But then the dfs.name.dir is set up /tmp. I can't seem to find where
    cloudera manager has the HDFS config files. The ones in
    /usr/lib/hadoop-02*/conf seem to be minimal. They're missing the* **
    dfs.name.dir* which is what I'm looking for particularly. I'm on an
    RHLE 6 system, by the way. Being lazy, I though I could just copy over
    cloudera manager's HDFS config files, so I don't have to manually create
    them, the copy them over to 6 nodes :)

    Thanks,

    Sam


    --
    *Mark Schnegelberger*
    Customer Operations Engineer

    *Phone*: 919.436.3814
    *Email*: smark@cloudera.com
    *Twitter*: @markschneg
    *Data*: http://www.cloudera.com
  • Sam Mohamed at Oct 30, 2012 at 5:43 pm
    Mark,

    Joey,

    Many thanks for the prompt answers. Will look into elastic IP today.

    Joey,

    Can you elaborate a little more on the safety valve feature? Possibly a good link as a starting point?

    Thanks,

    Sam

    On Oct 30, 2012, at 9:55 AM, Mark Schnegelberger wrote:

    Set up static Elastic IP's for the nodes to avoid getting new IP's after restarts. That will help you avoid that headache and ensure that Cloudera Manager can still resolve the hosts as-added initially.

    Regards,
    --

    On Tue, Oct 30, 2012 at 12:51 PM, Sam wrote:
    Joey,

    Let me be even more clear. My instances are on EC2. When I stop the instance, I get a new local and public DNS's, and therefore, cloudera manager is unable to locate the cluster. Is there a way around this as well?

    Thanks,

    Sam

    On Tuesday, October 30, 2012 9:40:41 AM UTC-7, Sam wrote:
    Hello,

    I've installed a cluster via cloudera manager, and now I need to launch the cluster manually.

    I've been using the following command:

    $ sudo -u hdfs hadoop namenode / datanode / jobtracker

    But then the dfs.name.dir is set up /tmp. I can't seem to find where cloudera manager has the HDFS config files. The ones in /usr/lib/hadoop-02*/conf seem to be minimal. They're missing the dfs.name.dir which is what I'm looking for particularly. I'm on an RHLE 6 system, by the way. Being lazy, I though I could just copy over cloudera manager's HDFS config files, so I don't have to manually create them, the copy them over to 6 nodes :)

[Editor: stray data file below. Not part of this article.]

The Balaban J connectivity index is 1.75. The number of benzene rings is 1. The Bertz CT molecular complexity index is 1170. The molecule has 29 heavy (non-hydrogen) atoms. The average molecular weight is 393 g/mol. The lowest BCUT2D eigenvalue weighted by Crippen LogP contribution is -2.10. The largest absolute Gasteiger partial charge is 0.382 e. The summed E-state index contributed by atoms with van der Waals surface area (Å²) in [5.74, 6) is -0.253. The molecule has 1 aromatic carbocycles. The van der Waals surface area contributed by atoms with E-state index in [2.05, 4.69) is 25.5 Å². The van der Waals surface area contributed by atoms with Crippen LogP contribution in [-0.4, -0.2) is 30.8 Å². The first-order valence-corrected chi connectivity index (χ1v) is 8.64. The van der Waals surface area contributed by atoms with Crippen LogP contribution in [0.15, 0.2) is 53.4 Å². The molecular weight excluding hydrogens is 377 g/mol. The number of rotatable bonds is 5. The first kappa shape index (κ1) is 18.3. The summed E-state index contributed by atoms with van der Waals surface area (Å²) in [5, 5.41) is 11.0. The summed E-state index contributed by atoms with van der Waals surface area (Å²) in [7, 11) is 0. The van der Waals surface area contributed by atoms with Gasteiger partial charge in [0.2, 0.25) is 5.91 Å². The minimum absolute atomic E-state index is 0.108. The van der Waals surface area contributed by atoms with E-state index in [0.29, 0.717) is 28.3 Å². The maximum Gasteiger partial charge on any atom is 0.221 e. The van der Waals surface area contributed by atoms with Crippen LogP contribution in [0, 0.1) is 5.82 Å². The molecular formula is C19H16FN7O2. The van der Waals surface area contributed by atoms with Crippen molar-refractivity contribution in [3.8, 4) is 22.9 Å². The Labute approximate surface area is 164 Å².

Thanks,

    Sam





    --
    Mark Schnegelberger
    Customer Operations Engineer

    Phone: 919.436.3814
    Email: smark@cloudera.com
    Twitter: @markschneg
    Data: http://www.cloudera.com

    <cloudera_AskBiggerQuestions.png>
  • Mark Schnegelberger at Oct 30, 2012 at 5:43 pm
    Hi Sam,

    Here's a good starting link on configuration management and safety valves
    in Cloudera Manager Free edition -
    https://ccp.cloudera.com/display/FREE41DOC/Changing+Service+Configurations

    As an abstract, a "safety valve" is a place to be able to set
    configurations for roles/services/etc that are not necessarily explicitly
    exposed in the Cloudera Manager interface, and they'll be written into the
    configuration location specified per-safety valve.

    Regards,
    --

    On Tue, Oct 30, 2012 at 1:13 PM, Sam Mohamed wrote:

    Mark,

    Joey,

    Many thanks for the prompt answers. Will look into elastic IP today.

    Joey,

    Can you elaborate a little more on the safety valve feature? Possibly a
    good link as a starting point?

    Thanks,

    Sam


    On Oct 30, 2012, at 9:55 AM, Mark Schnegelberger wrote:

    Set up static Elastic IP's for the nodes to avoid getting new IP's after
    restarts. That will help you avoid that headache and ensure that Cloudera
    Manager can still resolve the hosts as-added initially.

    Regards,
    --
    On Tue, Oct 30, 2012 at 12:51 PM, Sam wrote:

    Joey,

    Let me be even more clear. My instances are on EC2. When I stop the
    instance, I get a new local and public DNS's, and therefore, cloudera
    manager is unable to locate the cluster. Is there a way around this as
    well?

    Thanks,

    Sam